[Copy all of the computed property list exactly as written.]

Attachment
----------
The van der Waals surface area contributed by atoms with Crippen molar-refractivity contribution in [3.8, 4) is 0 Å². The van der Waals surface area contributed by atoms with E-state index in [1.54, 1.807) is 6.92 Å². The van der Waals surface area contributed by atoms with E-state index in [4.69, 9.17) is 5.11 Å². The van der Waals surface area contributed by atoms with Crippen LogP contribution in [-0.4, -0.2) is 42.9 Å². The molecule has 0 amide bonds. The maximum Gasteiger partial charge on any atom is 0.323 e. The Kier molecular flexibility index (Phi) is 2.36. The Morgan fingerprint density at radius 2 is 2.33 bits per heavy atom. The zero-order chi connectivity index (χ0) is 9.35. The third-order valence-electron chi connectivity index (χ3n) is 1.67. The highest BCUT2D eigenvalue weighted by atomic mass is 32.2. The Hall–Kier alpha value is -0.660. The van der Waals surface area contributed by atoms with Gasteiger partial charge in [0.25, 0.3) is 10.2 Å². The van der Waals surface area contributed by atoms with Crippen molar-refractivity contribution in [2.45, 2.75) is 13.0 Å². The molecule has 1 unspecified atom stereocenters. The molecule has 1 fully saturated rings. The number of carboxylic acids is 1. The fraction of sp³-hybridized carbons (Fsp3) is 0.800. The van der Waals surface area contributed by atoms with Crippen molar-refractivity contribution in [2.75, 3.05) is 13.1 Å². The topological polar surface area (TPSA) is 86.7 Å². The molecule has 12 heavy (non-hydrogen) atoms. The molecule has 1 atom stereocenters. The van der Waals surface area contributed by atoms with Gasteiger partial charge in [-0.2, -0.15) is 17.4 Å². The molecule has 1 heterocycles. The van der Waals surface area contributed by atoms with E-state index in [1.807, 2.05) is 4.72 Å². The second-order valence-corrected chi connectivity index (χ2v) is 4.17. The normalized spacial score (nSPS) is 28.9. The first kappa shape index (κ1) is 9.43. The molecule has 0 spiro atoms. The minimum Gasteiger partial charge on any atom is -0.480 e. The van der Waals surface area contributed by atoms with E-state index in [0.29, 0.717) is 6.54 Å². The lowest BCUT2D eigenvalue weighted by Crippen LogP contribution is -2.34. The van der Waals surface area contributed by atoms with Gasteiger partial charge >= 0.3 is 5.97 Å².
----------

The van der Waals surface area contributed by atoms with Crippen molar-refractivity contribution in [3.8, 4) is 0 Å². The van der Waals surface area contributed by atoms with E-state index in [1.54, 1.807) is 6.92 Å². The van der Waals surface area contributed by atoms with E-state index in [4.69, 9.17) is 5.11 Å². The van der Waals surface area contributed by atoms with Crippen LogP contribution in [-0.4, -0.2) is 42.9 Å². The molecule has 0 amide bonds. The maximum Gasteiger partial charge on any atom is 0.323 e. The Kier molecular flexibility index (Phi) is 2.36. The Morgan fingerprint density at radius 2 is 2.33 bits per heavy atom. The zero-order chi connectivity index (χ0) is 9.35. The third-order valence-electron chi connectivity index (χ3n) is 1.67. The highest BCUT2D eigenvalue weighted by atomic mass is 32.2. The Hall–Kier alpha value is -0.660. The van der Waals surface area contributed by atoms with Gasteiger partial charge in [0.25, 0.3) is 10.2 Å². The van der Waals surface area contributed by atoms with Crippen molar-refractivity contribution in [2.45, 2.75) is 13.0 Å². The molecule has 1 unspecified atom stereocenters. The molecule has 1 fully saturated rings. The number of carboxylic acids is 1. The fraction of sp³-hybridized carbons (Fsp3) is 0.800. The van der Waals surface area contributed by atoms with Crippen molar-refractivity contribution in [2.75, 3.05) is 13.1 Å². The topological polar surface area (TPSA) is 86.7 Å². The molecule has 12 heavy (non-hydrogen) atoms. The molecule has 1 atom stereocenters. The van der Waals surface area contributed by atoms with Gasteiger partial charge in [-0.2, -0.15) is 17.4 Å². The molecule has 1 heterocycles. The van der Waals surface area contributed by atoms with E-state index in [1.807, 2.05) is 4.72 Å². The second-order valence-corrected chi connectivity index (χ2v) is 4.17. The normalized spacial score (nSPS) is 28.9. The first kappa shape index (κ1) is 9.43. The molecule has 0 spiro atoms. The minimum Gasteiger partial charge on any atom is -0.480 e. The van der Waals surface area contributed by atoms with E-state index in [0.29, 0.717) is 6.54 Å². The lowest BCUT2D eigenvalue weighted by Crippen LogP contribution is -2.34. The van der Waals surface area contributed by atoms with Gasteiger partial charge >= 0.3 is 5.97 Å².